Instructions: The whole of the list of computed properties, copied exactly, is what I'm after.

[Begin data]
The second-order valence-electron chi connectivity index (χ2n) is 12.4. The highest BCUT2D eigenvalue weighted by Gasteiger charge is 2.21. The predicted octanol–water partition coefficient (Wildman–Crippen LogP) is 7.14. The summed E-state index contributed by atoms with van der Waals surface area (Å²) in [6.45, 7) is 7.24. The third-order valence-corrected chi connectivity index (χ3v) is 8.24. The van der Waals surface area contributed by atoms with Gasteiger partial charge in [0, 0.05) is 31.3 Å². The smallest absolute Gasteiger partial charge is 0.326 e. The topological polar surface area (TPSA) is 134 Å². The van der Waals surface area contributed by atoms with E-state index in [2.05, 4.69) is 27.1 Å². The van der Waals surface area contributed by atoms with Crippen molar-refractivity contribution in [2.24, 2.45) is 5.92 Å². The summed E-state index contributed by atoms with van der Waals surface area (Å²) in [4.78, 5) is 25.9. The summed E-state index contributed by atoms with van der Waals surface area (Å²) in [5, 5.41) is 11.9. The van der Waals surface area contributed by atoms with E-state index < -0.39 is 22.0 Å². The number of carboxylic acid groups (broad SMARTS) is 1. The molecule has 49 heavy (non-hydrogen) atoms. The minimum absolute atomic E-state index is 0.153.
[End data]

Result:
The second-order valence-electron chi connectivity index (χ2n) is 12.4. The highest BCUT2D eigenvalue weighted by Gasteiger charge is 2.21. The predicted octanol–water partition coefficient (Wildman–Crippen LogP) is 7.14. The summed E-state index contributed by atoms with van der Waals surface area (Å²) in [6.45, 7) is 7.24. The third-order valence-corrected chi connectivity index (χ3v) is 8.24. The van der Waals surface area contributed by atoms with Gasteiger partial charge in [0, 0.05) is 31.3 Å². The smallest absolute Gasteiger partial charge is 0.326 e. The topological polar surface area (TPSA) is 134 Å². The van der Waals surface area contributed by atoms with E-state index in [2.05, 4.69) is 27.1 Å². The van der Waals surface area contributed by atoms with Crippen molar-refractivity contribution in [2.24, 2.45) is 5.92 Å². The summed E-state index contributed by atoms with van der Waals surface area (Å²) in [4.78, 5) is 25.9. The summed E-state index contributed by atoms with van der Waals surface area (Å²) in [5, 5.41) is 11.9. The van der Waals surface area contributed by atoms with E-state index < -0.39 is 22.0 Å². The number of carboxylic acid groups (broad SMARTS) is 1. The molecule has 49 heavy (non-hydrogen) atoms. The minimum absolute atomic E-state index is 0.153.